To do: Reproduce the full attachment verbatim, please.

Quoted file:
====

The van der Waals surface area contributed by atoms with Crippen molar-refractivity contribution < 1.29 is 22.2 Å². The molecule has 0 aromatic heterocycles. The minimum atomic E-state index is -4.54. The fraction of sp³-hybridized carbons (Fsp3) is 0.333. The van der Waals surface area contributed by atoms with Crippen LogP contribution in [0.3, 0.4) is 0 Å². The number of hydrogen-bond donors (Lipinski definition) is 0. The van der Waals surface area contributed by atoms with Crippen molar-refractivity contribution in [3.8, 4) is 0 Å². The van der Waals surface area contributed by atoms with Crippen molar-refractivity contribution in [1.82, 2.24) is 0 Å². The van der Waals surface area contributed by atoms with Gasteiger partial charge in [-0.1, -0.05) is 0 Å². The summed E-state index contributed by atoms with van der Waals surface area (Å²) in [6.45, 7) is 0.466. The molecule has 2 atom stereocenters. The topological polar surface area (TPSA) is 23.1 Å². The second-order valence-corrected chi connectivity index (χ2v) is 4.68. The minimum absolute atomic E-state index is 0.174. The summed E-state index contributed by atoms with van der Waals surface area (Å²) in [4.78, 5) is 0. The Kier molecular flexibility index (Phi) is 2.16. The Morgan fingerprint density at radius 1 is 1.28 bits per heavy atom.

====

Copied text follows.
The van der Waals surface area contributed by atoms with Crippen molar-refractivity contribution < 1.29 is 22.2 Å². The molecule has 0 aromatic heterocycles. The minimum atomic E-state index is -4.54. The fraction of sp³-hybridized carbons (Fsp3) is 0.333. The van der Waals surface area contributed by atoms with Crippen LogP contribution in [0.3, 0.4) is 0 Å². The number of hydrogen-bond donors (Lipinski definition) is 0. The van der Waals surface area contributed by atoms with Crippen molar-refractivity contribution in [3.8, 4) is 0 Å². The van der Waals surface area contributed by atoms with Crippen molar-refractivity contribution in [1.82, 2.24) is 0 Å². The van der Waals surface area contributed by atoms with Gasteiger partial charge in [-0.1, -0.05) is 0 Å². The summed E-state index contributed by atoms with van der Waals surface area (Å²) in [6.45, 7) is 0.466. The molecule has 2 atom stereocenters. The topological polar surface area (TPSA) is 23.1 Å². The second-order valence-corrected chi connectivity index (χ2v) is 4.68. The minimum absolute atomic E-state index is 0.174. The summed E-state index contributed by atoms with van der Waals surface area (Å²) in [4.78, 5) is 0. The Kier molecular flexibility index (Phi) is 2.16. The Morgan fingerprint density at radius 1 is 1.28 bits per heavy atom.